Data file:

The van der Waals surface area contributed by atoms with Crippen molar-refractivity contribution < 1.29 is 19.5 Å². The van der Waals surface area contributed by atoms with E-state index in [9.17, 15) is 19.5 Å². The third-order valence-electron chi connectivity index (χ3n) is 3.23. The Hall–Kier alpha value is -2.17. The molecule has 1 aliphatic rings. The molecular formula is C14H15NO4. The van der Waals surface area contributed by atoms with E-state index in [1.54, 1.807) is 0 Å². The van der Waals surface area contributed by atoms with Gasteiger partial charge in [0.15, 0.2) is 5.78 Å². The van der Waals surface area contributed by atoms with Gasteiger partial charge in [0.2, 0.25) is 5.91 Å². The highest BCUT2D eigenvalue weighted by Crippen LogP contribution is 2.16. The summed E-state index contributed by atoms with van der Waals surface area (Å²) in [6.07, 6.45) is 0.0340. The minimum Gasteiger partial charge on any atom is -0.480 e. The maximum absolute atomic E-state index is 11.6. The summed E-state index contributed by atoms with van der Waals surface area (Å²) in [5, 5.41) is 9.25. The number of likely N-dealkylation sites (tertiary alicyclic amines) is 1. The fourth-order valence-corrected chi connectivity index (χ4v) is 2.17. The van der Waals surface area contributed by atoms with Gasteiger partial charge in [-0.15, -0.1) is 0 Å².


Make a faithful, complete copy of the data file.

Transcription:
The van der Waals surface area contributed by atoms with Crippen molar-refractivity contribution < 1.29 is 19.5 Å². The van der Waals surface area contributed by atoms with E-state index in [9.17, 15) is 19.5 Å². The third-order valence-electron chi connectivity index (χ3n) is 3.23. The Hall–Kier alpha value is -2.17. The molecule has 1 aliphatic rings. The molecular formula is C14H15NO4. The van der Waals surface area contributed by atoms with E-state index in [1.54, 1.807) is 0 Å². The van der Waals surface area contributed by atoms with Gasteiger partial charge in [0.15, 0.2) is 5.78 Å². The van der Waals surface area contributed by atoms with Gasteiger partial charge in [0.2, 0.25) is 5.91 Å². The highest BCUT2D eigenvalue weighted by Crippen LogP contribution is 2.16. The summed E-state index contributed by atoms with van der Waals surface area (Å²) in [6.07, 6.45) is 0.0340. The minimum Gasteiger partial charge on any atom is -0.480 e. The maximum absolute atomic E-state index is 11.6. The summed E-state index contributed by atoms with van der Waals surface area (Å²) in [5, 5.41) is 9.25. The number of likely N-dealkylation sites (tertiary alicyclic amines) is 1. The fourth-order valence-corrected chi connectivity index (χ4v) is 2.17. The van der Waals surface area contributed by atoms with Gasteiger partial charge in [-0.15, -0.1) is 0 Å².